The Storm (an excerpt from chapter VI)

by Callum B. Downes

He’d survived another Monday, just. Now, he shuffled dismally home from school, shoulders slouched, kicking rocks into tyres of parked cars on the side of the road. Like some sickening horror movie, broken fragments of the day’s events played over and over in his memory. No matter how hard he tried to think about something else, like Django waiting for pats at home, or how hard he booted the rocks, the barrage of thoughts never relented. Not for a second.

A harsh wind kicked up a cloud of dust from the roadside, where kids built dirt ramps for their bikes, forcing him to shield his eyes with his arm. Once the dust settled, he folded his arms around himself tightly and walked more quickly in an attempt to warm himself, as the gusts had a cold bite in them. Raging trees bent over in half and the noise they made scrambled his thoughts into complete moosh. Giant drops of icy rain began belting his back. Before long, he was receiving a brutal lashing from the rain storm. The wind made the rain go sideways, into his face. Shivering and spluttering, he broke out into a full sprint. Somehow, the storm became worse, and by the time he had slammed the back gate behind him and sloshed through the back lake of his house, his white school shirt had gone completely see through and his shoes were squelchy. Django barked with confused fear at the sky, snapping his teeth together, chasing raindrops in big circles and catching some in his mouth.

Billy barged through the backdoor and stood dripping, bent over with hands on knees, in the dining room, trying to get his breath back. Astonishingly large puddles began forming at his feet, spreading into Mrs Baker’s favourite rug.

“Ahhh, not her rug, Bill!” Yelled Mr Baker. “You couldn’t take those shoes off at the door?”

“Good to see you too!” Hissed Billy.

He flung his shoes off in Mr Baker’s general direction, attempting to prove a point, but secretly hoped they didn’t hit him. The first shoe plummeted a few metres short. The second spiralled past Mr Baker at head height and crashed into the trophy cabinet behind him, knocking Livy’s latest prize to the floor with an all too obvious thud.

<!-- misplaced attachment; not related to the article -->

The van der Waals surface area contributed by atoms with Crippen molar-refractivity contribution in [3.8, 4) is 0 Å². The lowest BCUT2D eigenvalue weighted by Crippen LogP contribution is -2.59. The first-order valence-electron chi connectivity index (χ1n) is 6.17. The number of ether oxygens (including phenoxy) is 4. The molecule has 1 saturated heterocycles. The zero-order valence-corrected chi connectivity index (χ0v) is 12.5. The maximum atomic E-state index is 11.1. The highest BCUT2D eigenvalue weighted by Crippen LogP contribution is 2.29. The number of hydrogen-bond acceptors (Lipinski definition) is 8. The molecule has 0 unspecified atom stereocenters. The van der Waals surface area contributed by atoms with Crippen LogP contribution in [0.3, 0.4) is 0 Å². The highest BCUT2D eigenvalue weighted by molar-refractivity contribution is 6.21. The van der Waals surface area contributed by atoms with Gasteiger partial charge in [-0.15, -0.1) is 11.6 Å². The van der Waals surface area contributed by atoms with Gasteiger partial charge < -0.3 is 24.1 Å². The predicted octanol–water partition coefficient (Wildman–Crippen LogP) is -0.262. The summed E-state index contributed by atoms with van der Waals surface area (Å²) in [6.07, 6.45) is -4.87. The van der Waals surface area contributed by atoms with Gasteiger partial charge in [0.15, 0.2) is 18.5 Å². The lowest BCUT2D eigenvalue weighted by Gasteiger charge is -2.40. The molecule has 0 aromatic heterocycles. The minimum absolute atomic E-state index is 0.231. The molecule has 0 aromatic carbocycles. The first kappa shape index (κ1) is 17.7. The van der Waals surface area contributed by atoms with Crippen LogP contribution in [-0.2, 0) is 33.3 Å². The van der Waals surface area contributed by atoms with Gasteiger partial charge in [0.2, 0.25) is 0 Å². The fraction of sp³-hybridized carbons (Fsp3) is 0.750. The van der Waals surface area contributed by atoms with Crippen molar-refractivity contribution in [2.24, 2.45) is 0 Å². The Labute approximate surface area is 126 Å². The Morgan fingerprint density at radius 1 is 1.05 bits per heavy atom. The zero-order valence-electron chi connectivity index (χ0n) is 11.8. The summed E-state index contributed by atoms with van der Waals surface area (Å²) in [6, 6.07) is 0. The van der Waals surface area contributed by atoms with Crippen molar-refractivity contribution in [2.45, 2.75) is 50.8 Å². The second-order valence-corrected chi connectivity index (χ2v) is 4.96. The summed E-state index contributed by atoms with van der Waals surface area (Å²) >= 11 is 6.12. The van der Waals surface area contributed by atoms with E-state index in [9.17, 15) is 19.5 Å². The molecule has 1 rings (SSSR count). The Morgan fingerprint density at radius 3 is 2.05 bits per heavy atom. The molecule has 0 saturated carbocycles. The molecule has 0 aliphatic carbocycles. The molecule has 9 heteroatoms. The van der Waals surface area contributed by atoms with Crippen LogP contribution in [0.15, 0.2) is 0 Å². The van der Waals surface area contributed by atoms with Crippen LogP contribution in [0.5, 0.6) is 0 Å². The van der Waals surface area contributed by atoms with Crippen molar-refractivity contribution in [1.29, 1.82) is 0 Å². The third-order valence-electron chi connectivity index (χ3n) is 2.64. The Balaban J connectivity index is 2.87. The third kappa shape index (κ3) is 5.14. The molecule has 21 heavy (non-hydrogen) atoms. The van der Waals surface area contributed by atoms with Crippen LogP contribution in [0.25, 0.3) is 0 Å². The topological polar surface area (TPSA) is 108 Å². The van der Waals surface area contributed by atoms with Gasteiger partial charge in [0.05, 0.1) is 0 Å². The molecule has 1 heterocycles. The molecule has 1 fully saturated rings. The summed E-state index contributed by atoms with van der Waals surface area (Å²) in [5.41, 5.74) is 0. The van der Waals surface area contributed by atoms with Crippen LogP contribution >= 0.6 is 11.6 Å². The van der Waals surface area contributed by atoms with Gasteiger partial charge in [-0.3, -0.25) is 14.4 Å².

Billy looked at the trophy, then up at Mr Baker, who now appeared to be 10 foot taller than a second ago. Mr Baker looked at the trophy, which now lay in three separate pieces, and before he could turn around, Billy had fled the scene. Billy locked himself into his tiny room, wishing he could jump through his posters into another life. A life of professional surfing and endless victories. A life where he conquered the world’s biggest waves with trademark courage. A life where people admired him and his Dad had a reason to give up smoking and looking sad on the verandah.

“How do you plan on fixing this one?” Boomed Mr Baker’s voice from outside the door. “Because you need to put it back together before she gets back!” His voice was hoarse. Billy wondered if it was the smoking or all the shouting at Mum that had caused it. He couldn’t decide which reason he wished was true.

“Billy?” The croaky voice warned, signalling Billy’s final chance to respond. But Mr Baker gave him another chance. “Mate, you need to do something, or she’ll never forgive you.” He offered weakly.

“Oh, because she is so forgiving all of the time,” groaned Billy sarcastically.

“That’s it! I’m coming in!” Mr Baker waited a few seconds, like he always did in these moments, hoping that Billy would change his mind and come creeping out of his room for a hug. It never worked, but Mr Baker always tried.

He kicked the door in and marched purposefully toward Billy. “Billy?” He scanned the room in search of his only son. “Bill, where are you, son?” He dropped to his knees. Looked under the bed. “Billy Baker, you come out right now and face your Father like a man!” He bellowed. His voice was shaky and so were his hands. The wind screamed through the bedroom window, sending the curtains high into the air, so that they were lapping against the ceiling and sometimes blocking out the light, so it looked like a lighting storm inside. Mr Baker threw his head out the window into the pouring rain. “Billy!”

He struggled to hear his own voice above the bucketing downpour. But he didn’t stop. He yelled the name of his precious son out that rusty hole in the fibro shack wall of 58 Finders street, Barley Bay. He yelled it again and again, until he couldn’t hear himself, because his voice was gone, and until the tears rolled down his face faster than the raindrops pounding his skull.

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